A story of how community teams improved school attendance in Kapsoya, Kenya
One major challenge facing children around the world is access to basic education. The second Millennium Development Goal sets universal primary education as a key target for all nations by 2015. And free primary education was identified as crucial to attaining that goal.
Despite the free primary education policy introduced by the Kenyan government in 2003, many children who should benefit from it are still out of school. One community in Uasin Gishu County—Kapsoya—realizing that their children were not attending school or performing as well as they could, through the quality improvement team, decided to intervene.
The Kapsoya quality improvement team (QIT) is supported by AMPATH PLUS in Uasin Gishu County. Through the Child Status Index assessment, the team realized that most children in their location were performing poorly in their examinations, both in primary and secondary school. Further analysis pointed to the fact that absenteeism from school was the cause of poor performance and that girls were the most affected. Instead of attending school, children were engaging in various activities to enhance household income, supporting their parents in the farms or with the family business. Girls were marrying at early ages to alleviate the economic strains within the households.
To address the poor performance of the children, particularly the girls, the team developed possible solutions which included promoting savings and loans programmes for the caregivers, mobilizing local resources for payment of school levies, promoting income-generating activities by the caregiver, engaging school management and the provincial administration in the awareness creation on importance of education for both boys and girls, and promoting academic mentorship programmes.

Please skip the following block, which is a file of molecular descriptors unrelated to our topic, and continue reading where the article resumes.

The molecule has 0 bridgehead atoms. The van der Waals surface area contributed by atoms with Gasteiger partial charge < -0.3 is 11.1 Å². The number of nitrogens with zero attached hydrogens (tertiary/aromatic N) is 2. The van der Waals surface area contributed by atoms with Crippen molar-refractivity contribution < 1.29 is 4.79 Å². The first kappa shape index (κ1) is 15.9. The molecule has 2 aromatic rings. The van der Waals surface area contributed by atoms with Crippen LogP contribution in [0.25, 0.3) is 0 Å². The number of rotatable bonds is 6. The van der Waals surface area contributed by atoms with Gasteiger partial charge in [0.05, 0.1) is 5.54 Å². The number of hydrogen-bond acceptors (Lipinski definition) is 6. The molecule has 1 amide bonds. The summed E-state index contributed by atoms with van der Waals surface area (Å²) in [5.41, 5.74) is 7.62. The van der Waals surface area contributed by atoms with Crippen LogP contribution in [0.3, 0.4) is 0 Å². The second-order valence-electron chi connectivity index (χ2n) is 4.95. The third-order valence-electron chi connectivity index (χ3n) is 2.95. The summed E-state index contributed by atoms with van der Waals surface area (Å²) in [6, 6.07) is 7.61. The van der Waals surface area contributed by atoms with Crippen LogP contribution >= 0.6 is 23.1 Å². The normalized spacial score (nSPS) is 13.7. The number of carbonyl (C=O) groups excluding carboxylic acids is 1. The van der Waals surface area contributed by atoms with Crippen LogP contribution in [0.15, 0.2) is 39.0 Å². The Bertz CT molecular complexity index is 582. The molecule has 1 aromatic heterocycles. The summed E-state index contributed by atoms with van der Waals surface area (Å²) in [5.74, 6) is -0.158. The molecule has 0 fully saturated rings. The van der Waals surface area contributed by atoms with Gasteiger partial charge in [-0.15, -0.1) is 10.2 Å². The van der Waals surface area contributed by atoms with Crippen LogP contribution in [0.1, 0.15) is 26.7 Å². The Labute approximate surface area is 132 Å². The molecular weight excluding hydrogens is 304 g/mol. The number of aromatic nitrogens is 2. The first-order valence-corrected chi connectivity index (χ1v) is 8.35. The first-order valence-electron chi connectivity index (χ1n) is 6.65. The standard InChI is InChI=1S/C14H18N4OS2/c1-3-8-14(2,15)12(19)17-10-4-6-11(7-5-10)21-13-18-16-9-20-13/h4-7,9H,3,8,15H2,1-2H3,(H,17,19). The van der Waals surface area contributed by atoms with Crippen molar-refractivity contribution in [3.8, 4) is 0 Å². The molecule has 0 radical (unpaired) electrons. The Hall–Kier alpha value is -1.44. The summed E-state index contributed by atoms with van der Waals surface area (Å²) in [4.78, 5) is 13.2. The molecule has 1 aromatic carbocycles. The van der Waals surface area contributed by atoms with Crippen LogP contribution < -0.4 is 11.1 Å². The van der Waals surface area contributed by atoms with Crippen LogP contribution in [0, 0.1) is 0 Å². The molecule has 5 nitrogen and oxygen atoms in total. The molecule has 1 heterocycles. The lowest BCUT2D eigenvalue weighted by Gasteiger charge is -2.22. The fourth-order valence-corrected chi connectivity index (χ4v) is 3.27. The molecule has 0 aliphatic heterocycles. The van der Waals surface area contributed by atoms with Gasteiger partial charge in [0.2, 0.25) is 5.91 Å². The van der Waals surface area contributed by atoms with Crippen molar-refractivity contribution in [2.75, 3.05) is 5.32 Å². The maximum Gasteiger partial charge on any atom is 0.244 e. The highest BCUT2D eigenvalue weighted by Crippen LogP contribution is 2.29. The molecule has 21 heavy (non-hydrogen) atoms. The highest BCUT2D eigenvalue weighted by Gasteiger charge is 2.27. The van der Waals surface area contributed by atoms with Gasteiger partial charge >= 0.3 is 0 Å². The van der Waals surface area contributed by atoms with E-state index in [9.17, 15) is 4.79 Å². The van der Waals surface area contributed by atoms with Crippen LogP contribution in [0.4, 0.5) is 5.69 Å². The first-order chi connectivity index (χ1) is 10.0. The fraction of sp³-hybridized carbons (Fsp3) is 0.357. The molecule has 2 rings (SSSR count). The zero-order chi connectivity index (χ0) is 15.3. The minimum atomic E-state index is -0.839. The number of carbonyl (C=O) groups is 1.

As a result of the intervention by Kapsoya quality improvement team, results from one primary school known as Koibarak Primary show remarkable improvement. At the time the QIT started working with this school in 2012, the school had dilapidated classrooms and toilet facilities. Through the Constituency Development Fund, the school’s facilities have tremendously improved. For example in 2012 the teachers and pupils shared a two- door toilet facility; however, currently there are a two-door toilet for the teachers, a two-door toilet for boys, and a separate two-door toilet for the class. The once mud-walled classrooms have also been knocked down and replaced with modern, spacious classrooms. The school enrolled pupils in class one to six only in 2012. Through the support of the QIT, the school has grown, and in 2015 the school enrolled students in class one to eight. At the same time that enrolment has grown—from 354 in 2012 to 781 in 2015—school performance has also improved tremendously.
Kapsoya quality improvement team was trained on the model for improvement in 2011. Over time, the team received coaching and mentorship support through ASSIST and AMPATH PLUS coaches, enhancing the team capacity to mainstream quality improvement into service delivery for vulnerable children. The team was also supported during the formation stage to ensure a multi-sectoral representation in the team, including the provincial administration, the police, representation from the Area Advisory Council charged with general child protection in the area, caregivers, children, community health workers, public health officer, and a teacher.
The QIT has endeavoured to involve key stakeholders in the education of children in the location. The greatest stakeholders targeted were the caregivers and parents. Through the school management committee elected by the parents, the team ensures that parents are contributing to improve the school facilities and ensuring their children regularly attend school. The structure established within the school can now roll out awareness mobilization and ensure caregiver participation with little input from external sources.
The dedication and resilience of Kapsoya QIT has been impressive, as I have seen while I provided the team with technical assistance to plan, organize and document their work over the past two years. Even when I thought that they were about to give up, every subsequent visit to the team proved me wrong, and over time they are now able to demonstrate that a community structure, if well organized and coordinated, can bring meaningful change to the life of children and the community.